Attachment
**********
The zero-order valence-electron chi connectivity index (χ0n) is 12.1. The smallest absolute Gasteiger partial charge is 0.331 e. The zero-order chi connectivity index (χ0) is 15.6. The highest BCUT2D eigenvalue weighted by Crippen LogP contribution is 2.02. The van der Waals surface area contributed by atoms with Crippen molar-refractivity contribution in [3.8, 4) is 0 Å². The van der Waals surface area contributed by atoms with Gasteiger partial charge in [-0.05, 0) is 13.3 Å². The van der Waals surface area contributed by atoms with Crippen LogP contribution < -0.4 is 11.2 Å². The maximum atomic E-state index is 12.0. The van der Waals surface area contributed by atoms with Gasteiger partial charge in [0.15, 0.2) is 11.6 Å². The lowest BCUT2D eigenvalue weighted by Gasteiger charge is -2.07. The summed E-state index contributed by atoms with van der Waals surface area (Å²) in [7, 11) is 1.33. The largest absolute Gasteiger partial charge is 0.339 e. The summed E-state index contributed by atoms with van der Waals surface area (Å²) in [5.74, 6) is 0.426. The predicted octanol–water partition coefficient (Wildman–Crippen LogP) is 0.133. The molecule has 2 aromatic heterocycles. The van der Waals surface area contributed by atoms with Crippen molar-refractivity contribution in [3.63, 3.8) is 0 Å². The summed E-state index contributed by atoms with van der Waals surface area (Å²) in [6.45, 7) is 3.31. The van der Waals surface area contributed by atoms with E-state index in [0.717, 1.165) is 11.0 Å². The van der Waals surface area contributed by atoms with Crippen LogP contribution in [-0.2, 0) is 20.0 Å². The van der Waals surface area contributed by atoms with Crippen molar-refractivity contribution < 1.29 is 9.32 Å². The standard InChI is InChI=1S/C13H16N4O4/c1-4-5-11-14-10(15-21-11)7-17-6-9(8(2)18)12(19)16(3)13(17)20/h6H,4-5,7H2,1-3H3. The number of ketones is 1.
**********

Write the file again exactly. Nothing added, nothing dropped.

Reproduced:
The zero-order valence-electron chi connectivity index (χ0n) is 12.1. The smallest absolute Gasteiger partial charge is 0.331 e. The zero-order chi connectivity index (χ0) is 15.6. The highest BCUT2D eigenvalue weighted by Crippen LogP contribution is 2.02. The van der Waals surface area contributed by atoms with Crippen molar-refractivity contribution in [3.8, 4) is 0 Å². The van der Waals surface area contributed by atoms with Gasteiger partial charge in [-0.05, 0) is 13.3 Å². The van der Waals surface area contributed by atoms with Crippen LogP contribution < -0.4 is 11.2 Å². The maximum atomic E-state index is 12.0. The van der Waals surface area contributed by atoms with Gasteiger partial charge in [0.15, 0.2) is 11.6 Å². The lowest BCUT2D eigenvalue weighted by Gasteiger charge is -2.07. The summed E-state index contributed by atoms with van der Waals surface area (Å²) in [7, 11) is 1.33. The largest absolute Gasteiger partial charge is 0.339 e. The summed E-state index contributed by atoms with van der Waals surface area (Å²) in [5.74, 6) is 0.426. The predicted octanol–water partition coefficient (Wildman–Crippen LogP) is 0.133. The molecule has 2 aromatic heterocycles. The van der Waals surface area contributed by atoms with Crippen molar-refractivity contribution in [3.63, 3.8) is 0 Å². The summed E-state index contributed by atoms with van der Waals surface area (Å²) in [6.45, 7) is 3.31. The van der Waals surface area contributed by atoms with E-state index in [0.717, 1.165) is 11.0 Å². The van der Waals surface area contributed by atoms with Crippen LogP contribution in [-0.2, 0) is 20.0 Å². The van der Waals surface area contributed by atoms with Crippen molar-refractivity contribution < 1.29 is 9.32 Å². The standard InChI is InChI=1S/C13H16N4O4/c1-4-5-11-14-10(15-21-11)7-17-6-9(8(2)18)12(19)16(3)13(17)20/h6H,4-5,7H2,1-3H3. The number of ketones is 1.